Alan Tovey, The Telegraph
8 October 2016
Longer than three Olympic swimming pools, weighing in at 17,200 tonnes and menacingly quiet – the Royal Navy’s new Successor submarines will be massive.
Their job is to lurk under the ocean, providing Britain’s Trident missile nuclear deterrent, a terrible insurance policy no one wants to use but in a world growing more unstable, one that looks increasingly necessary.
The programme to build these leviathans is even larger than they are. Last week, Defence Secretary Michael Fallon was at BAE Systems’ Barrow-in-Furness shipyard in Cumbria to press the button that started the cutting of the very first steel plate for this £41bn project, which includes a £10bn contingency fund. He called it Britain’s “biggest military project since the Second World War”.
A total of just four of submarines will be built. The first us expected to be completed in the late 2020s and going into service a few years later, beginning an expected 30-year life.
Already the project is gearing up: 2,600 people are employed on it across the UK, rising to 7,000 when it hits full swing in the 2020s. Once they are in service, the Government says maintaining and sustaining Britain’s nuclear deterrent will support 30,000 jobs.
There is no doubt that Successor is big – both in the physical size of the vessels and the financial numbers attached to them – but the impact of the programme is also being felt on a much smaller, personal scale.
Standing in the shipyard’s metal shop as Fallon's ceremonial start unfolded, BAE staff considered what it meant.
It’s emotional, it’s the start of something big that means thousands of jobs for decades. My kids could be working on this
“It’s emotional, it’s the start of something big that means thousands of jobs for decades,” said one hard hat-wearing employee who cannot be named because of the secrecy surrounding the project . “My kids could be working on this.”
Another was less excited – even though Mr Fallon’s visit meant an hours-long break for staff as work was halted for the minister’s arrival.
“You just take it on the chin,” said the BAE veteran, who has been building subs at the site since the 1970s. “Sure, it’s an important moment but I’ve worked on so many of them over the years. I’ve stood on submarines as they’ve slid into the water.”
The importance of submarines to the history of Barrow is borne out by looking back at the 70,000-population town’s history. All but three of the Navy’s nuclear submarines have been built there and the Barrow has produced underwater vessels since the 1880s. Its geographical location as far from the threat of Luftwaffe bombers as possible during the Second World War meant it was focus of submarine construction.
Today the shipyard, including contractors, employs about 8,000 people. The bulk of them currently work on boats four and five – HMS Audacious and HMS Anson – of the seven-vessel Astute class of attack submarines. These are the “hunter-killer” vessels, the Navy’s “glamour” submarines” seeking out and destroying ships and other submarines, inserting special forces and gathering information, whereas Successor is a missile submarine, slinking along at a few knots, quietly easing away from potential confrontations and protecting its deadly payload.
BAE is Barrow’s biggest business, dominating its economy, just as the 750ft-long, 150ft-high Devonshire Dock Hall where submarines are built dominates the skyline.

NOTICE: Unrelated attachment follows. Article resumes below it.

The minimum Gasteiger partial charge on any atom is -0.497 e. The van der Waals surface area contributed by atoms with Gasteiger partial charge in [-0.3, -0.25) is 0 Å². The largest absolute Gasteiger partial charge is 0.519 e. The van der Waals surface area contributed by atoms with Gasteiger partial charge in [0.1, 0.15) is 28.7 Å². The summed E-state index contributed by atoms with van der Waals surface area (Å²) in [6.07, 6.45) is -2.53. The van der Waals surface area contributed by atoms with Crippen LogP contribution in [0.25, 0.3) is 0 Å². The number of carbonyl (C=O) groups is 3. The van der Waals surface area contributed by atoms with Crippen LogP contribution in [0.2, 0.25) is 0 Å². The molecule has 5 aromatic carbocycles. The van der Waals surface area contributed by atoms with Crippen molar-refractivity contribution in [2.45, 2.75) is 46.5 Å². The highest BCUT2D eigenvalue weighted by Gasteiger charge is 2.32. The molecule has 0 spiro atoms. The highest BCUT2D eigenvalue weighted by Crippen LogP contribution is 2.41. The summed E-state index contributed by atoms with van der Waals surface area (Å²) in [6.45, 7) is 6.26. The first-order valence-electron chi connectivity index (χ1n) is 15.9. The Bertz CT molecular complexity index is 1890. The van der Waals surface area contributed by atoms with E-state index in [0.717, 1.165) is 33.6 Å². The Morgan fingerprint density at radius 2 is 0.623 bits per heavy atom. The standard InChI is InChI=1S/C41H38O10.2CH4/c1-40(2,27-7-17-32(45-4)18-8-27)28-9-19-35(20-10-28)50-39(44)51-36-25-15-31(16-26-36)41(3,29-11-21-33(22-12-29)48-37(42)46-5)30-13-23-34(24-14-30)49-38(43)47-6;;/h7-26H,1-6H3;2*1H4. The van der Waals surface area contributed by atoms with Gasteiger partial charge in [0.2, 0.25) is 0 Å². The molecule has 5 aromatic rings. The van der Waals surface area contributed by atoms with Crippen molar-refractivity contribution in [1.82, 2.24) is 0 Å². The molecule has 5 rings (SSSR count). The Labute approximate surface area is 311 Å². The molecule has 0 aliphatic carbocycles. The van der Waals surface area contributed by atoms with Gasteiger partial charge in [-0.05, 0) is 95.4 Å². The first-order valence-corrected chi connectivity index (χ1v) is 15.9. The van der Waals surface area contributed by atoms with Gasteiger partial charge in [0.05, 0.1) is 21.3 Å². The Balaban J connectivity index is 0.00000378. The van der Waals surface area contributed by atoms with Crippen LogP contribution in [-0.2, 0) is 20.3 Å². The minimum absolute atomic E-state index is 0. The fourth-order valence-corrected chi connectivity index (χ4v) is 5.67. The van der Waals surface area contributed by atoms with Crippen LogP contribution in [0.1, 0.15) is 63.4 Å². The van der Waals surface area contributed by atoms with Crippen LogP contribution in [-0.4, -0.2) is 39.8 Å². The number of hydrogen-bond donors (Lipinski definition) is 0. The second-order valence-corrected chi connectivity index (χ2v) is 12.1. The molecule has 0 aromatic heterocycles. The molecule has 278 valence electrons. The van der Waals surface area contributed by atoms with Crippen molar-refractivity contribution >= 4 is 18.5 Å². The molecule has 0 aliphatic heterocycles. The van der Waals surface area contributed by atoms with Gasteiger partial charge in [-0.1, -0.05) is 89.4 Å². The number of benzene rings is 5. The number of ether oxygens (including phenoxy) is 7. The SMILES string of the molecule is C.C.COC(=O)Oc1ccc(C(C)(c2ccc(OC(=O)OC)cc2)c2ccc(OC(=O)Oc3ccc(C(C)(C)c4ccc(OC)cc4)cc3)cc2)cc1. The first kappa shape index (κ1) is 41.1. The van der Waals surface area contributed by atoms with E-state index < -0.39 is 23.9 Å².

However, the workforce was once bigger. Barrow also built surface ships and until the late 1990s almost 15,000 people worked there. This figure plunged with the completion of the Vanguard nuclear submarines, which the Successors will replace.
“You should have seen the queue to get out of the gates,” said the BAE veteran, joking that it took hours to get home as the well-paid workforce plotted their way through the town’s pubs.
A break in Britain’s submarine construction before the Astute programme got into gear almost a decade ago meant the workforce dropped to less than 3,000.
This break in continuous production of such complex vessels also meant vital skills were lost, not just to the town but Britain’s industrial base.
“Australia was building submarines at the time and skilled people were choosing a life Down Under over life on the dole in Barrow,” says local MP John Woodcock, adding that the town suffered in the wake of the wind down.
That gap also brought problems for BAE Systems, which acquired the Barrow shipyard when it was created
through the 1999 merger of British Aerospace and GEC Marconi – and also the government.
A lack of continuity and loss of skills contributed to numerous problems with the Astutes, with the first to be built four years late and £2bn over budget. Troubles included problems with the nuclear reactor provided by Rolls-Royce – which has supplied the power plants for all Britain’s atomic submarines and will do so for Successor - and issues with the quality of work and equipment overseen by BAE.
BAE and the government are determined this cannot happen again.
Mr Fallon warned that BAE would “suffer” if costs soared. But it's not only the financial costs that are too high. The Successor submarines will take over as the centrepiece of Britain’s security as their Vanguard-class predecessors retire.
“They cannot be late,” the defence secretary said. “BAE understands that… It matters for the world. With the US and France, they provide the nuclear umbrella for Nato.”
Speaking in the giant Devonshire Dock Hall, with HMS Audacious and HMS Anson behind him, Tony Johns, managing director of BAE’s submarines business, acknowledged the company had learnt an “awful lot of lessons” from the Astute submarines.